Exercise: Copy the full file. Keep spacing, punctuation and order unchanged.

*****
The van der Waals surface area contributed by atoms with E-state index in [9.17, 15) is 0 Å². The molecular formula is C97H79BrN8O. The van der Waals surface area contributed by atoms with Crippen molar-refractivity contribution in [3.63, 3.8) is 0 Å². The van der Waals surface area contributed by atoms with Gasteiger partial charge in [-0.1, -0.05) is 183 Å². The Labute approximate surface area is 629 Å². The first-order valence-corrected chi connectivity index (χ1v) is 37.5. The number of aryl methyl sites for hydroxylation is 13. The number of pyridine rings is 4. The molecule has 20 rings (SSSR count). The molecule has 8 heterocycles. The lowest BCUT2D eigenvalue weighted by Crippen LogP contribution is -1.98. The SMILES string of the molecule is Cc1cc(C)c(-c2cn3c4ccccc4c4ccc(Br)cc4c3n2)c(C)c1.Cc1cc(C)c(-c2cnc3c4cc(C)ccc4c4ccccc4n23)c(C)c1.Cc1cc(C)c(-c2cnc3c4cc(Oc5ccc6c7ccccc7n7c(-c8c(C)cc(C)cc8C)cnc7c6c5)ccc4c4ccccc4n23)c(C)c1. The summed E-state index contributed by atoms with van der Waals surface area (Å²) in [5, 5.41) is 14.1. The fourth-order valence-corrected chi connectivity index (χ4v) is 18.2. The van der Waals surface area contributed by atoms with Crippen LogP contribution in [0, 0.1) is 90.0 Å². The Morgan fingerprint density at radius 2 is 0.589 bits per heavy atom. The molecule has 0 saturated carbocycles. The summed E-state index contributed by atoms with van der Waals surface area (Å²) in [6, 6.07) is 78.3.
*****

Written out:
The van der Waals surface area contributed by atoms with E-state index in [9.17, 15) is 0 Å². The molecular formula is C97H79BrN8O. The van der Waals surface area contributed by atoms with Crippen molar-refractivity contribution in [3.63, 3.8) is 0 Å². The van der Waals surface area contributed by atoms with Gasteiger partial charge in [-0.1, -0.05) is 183 Å². The Labute approximate surface area is 629 Å². The first-order valence-corrected chi connectivity index (χ1v) is 37.5. The number of aryl methyl sites for hydroxylation is 13. The number of pyridine rings is 4. The molecule has 20 rings (SSSR count). The molecule has 8 heterocycles. The lowest BCUT2D eigenvalue weighted by Crippen LogP contribution is -1.98. The SMILES string of the molecule is Cc1cc(C)c(-c2cn3c4ccccc4c4ccc(Br)cc4c3n2)c(C)c1.Cc1cc(C)c(-c2cnc3c4cc(C)ccc4c4ccccc4n23)c(C)c1.Cc1cc(C)c(-c2cnc3c4cc(Oc5ccc6c7ccccc7n7c(-c8c(C)cc(C)cc8C)cnc7c6c5)ccc4c4ccccc4n23)c(C)c1. The summed E-state index contributed by atoms with van der Waals surface area (Å²) in [5, 5.41) is 14.1. The fourth-order valence-corrected chi connectivity index (χ4v) is 18.2. The van der Waals surface area contributed by atoms with Crippen LogP contribution in [0, 0.1) is 90.0 Å². The Morgan fingerprint density at radius 2 is 0.589 bits per heavy atom. The molecule has 0 saturated carbocycles. The summed E-state index contributed by atoms with van der Waals surface area (Å²) in [6, 6.07) is 78.3.